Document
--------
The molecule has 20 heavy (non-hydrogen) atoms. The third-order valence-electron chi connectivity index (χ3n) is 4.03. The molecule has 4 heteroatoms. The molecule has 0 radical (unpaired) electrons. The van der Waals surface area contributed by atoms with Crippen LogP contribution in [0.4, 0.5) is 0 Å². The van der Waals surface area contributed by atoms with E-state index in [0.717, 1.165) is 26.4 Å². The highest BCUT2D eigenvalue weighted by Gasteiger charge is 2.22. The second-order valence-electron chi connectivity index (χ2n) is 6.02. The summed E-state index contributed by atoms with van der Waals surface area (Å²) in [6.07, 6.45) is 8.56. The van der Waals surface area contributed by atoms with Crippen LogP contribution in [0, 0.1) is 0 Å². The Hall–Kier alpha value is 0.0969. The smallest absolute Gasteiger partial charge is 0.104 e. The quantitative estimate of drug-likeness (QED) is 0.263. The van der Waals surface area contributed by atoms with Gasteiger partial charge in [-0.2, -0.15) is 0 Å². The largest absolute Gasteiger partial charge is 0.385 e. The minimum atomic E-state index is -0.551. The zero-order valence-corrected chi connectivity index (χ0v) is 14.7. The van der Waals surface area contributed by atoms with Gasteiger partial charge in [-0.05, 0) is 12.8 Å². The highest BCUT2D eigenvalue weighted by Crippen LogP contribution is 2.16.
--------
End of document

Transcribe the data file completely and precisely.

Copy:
The molecule has 20 heavy (non-hydrogen) atoms. The third-order valence-electron chi connectivity index (χ3n) is 4.03. The molecule has 4 heteroatoms. The molecule has 0 radical (unpaired) electrons. The van der Waals surface area contributed by atoms with Crippen LogP contribution in [0.4, 0.5) is 0 Å². The van der Waals surface area contributed by atoms with E-state index in [0.717, 1.165) is 26.4 Å². The highest BCUT2D eigenvalue weighted by Gasteiger charge is 2.22. The second-order valence-electron chi connectivity index (χ2n) is 6.02. The summed E-state index contributed by atoms with van der Waals surface area (Å²) in [6.07, 6.45) is 8.56. The van der Waals surface area contributed by atoms with Crippen LogP contribution in [0, 0.1) is 0 Å². The Hall–Kier alpha value is 0.0969. The smallest absolute Gasteiger partial charge is 0.104 e. The quantitative estimate of drug-likeness (QED) is 0.263. The van der Waals surface area contributed by atoms with Gasteiger partial charge in [-0.2, -0.15) is 0 Å². The largest absolute Gasteiger partial charge is 0.385 e. The minimum atomic E-state index is -0.551. The zero-order valence-corrected chi connectivity index (χ0v) is 14.7. The van der Waals surface area contributed by atoms with Gasteiger partial charge in [-0.05, 0) is 12.8 Å². The highest BCUT2D eigenvalue weighted by Crippen LogP contribution is 2.16.